Music is a very personal thing. That explains why there are so many genres and differing types of available music. If twenty years ago someone had asked me if I thought I would ever like classical music I’d have told him or her they were crazy. Yet just the other day I was listening to the Richter performance of the Bach B Minor Mass. Just like the vegetables my parents told me I would one day eventually like, musical tastes change. Still, however, we all have a musical past.
So it was about three years ago I had a crisis of sorts. I suddenly discovered that I had lost about twenty of my more notable albums. I always thought they were in my storage room but I could never find them. Every so often I would tear through the closets in the house knowing full well they HAD to be somewhere. I’m not in the habit of loaning out LP’s, particularly not twenty or so of them, and some that were, at least at one time, my absolute favorites. Despite my exhaustive and diligent efforts I just could not find them. About a year ago, I had consigned myself to the belief that they were forever gone. I told myself I had mistakenly thrown them out somewhere along the way.
Storage rooms are a wonderful thing. Most of what we decide might have some future use is generally consigned there. Such as the usual assortment of tools and life’s “stuff.” Since the last cleaning out my storage room had become quite crowded and woefully disorganized. Something I found intolerable and had to correct.
With renewed enthusiasm the other weekend, and when the weather was at least tolerable, I decided I would tackle the storage room once again. Time to clean out the spider webs, discard the old “stuff” I knew full well would never be used, and re organize. I tossed out and pitched away things I had bought for “projects” long ago completed. I bought a large storage cabinet to provide an organized way to house the various paint cans, drop cords, nuts, bolts, power tools and all those things that were previously all over the place. I asked a good friend help me to get the unit home, assemble it, and move it into place.
As we were filling the storage cabinet my friend happened to mention, “Hey, you know you have a whole stack of albums here don’t you?” What? Could it be my lost albums? Na, that is impossible. I had been through that storage room too many times to no avail. As I pulled them out I realized to my great joy that indeed, the lost albums had been found.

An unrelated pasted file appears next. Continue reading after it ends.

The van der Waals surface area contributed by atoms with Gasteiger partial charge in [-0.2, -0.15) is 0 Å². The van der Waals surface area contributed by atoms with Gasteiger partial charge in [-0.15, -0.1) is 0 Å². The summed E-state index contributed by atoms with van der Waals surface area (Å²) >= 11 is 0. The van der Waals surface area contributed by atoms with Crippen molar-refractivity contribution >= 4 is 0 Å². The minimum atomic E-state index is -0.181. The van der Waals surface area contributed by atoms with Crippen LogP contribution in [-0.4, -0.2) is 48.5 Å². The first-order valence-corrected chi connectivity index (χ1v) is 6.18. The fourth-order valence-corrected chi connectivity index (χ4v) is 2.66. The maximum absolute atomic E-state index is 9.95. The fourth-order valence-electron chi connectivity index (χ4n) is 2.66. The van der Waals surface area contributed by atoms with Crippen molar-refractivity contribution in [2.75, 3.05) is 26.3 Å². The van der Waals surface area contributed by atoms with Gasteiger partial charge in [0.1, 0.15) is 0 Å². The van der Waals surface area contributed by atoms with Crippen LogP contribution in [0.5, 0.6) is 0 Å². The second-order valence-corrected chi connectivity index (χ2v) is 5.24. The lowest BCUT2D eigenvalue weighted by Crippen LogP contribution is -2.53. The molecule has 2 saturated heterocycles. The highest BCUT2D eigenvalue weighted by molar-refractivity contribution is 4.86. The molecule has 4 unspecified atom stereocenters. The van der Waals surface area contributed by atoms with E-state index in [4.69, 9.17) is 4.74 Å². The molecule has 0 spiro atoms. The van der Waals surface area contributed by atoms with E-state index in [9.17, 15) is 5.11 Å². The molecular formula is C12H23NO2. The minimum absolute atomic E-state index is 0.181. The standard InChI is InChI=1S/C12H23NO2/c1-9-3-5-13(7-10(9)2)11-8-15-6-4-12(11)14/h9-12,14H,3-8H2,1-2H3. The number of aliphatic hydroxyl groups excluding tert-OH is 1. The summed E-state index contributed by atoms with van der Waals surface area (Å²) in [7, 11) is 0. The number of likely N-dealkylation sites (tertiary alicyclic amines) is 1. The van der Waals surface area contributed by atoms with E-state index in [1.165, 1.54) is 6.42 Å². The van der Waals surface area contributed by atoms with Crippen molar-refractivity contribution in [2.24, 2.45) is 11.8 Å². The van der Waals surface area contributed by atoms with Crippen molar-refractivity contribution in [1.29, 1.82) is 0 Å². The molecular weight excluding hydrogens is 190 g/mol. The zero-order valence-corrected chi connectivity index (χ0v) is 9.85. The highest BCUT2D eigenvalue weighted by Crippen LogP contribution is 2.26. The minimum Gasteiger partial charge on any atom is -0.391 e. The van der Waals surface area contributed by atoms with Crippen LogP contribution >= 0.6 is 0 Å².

All of these albums have or once had some sort of meaning. I’m not exactly sure when or even why I separated them, or why I chose to put them in the storage room. I certainly know better than to keep LP’s in a place where the Southern summer temperatures and humidity can be positively brutal. Maybe I put them there in the winter with the plan to remove them before summer. I just don’t know. I only know I am thrilled beyond measure to have found them.
Some may have some collectible value. One with such potential is the original November 1, 1971 release of Billy Joel’s Cold Spring Harbor (FPS 2700) album. Produced by Artie Ripp the mastering was done incorrectly and Joel’s voice is slightly too fast and has a high pitched sound. Joel hated this album and the original release was very limited. It was remastered in 1983 at the correct speed, accurately portraying Joel’s voice. While this LP may not have any significant monetary value, it is one that had very limited distribution and one of my more treasured albums.
Others include The Who – Quadrophina, Ten Years After – Recorded Live, The Velvet Underground – VU, The Style Council – My Ever Changing Moods and Batdorf & Rodney – Life Is You. Admittedly, not all of the albums hold the allure they once did. A few of them may never even see the turntable. My tastes have changed and passed some of them by. Nostalgia aside, and while I’d love to like them as in past times, some will just not get much of my attention.
That fact is just fine and hardly concerns me in the least. Because my prodigal sons have come home. They will take their rightful place in my LP collection once again. I also feel somewhat redeemed because I didn’t foolishly throw them away as I once thought. It made cleaning out the storage room even more rewarding.
Moral of the story – don’t stick albums in a storage room and pile three years worth of junk on top of them. Because as a buddy of mine once said, “that dog don’t hunt…”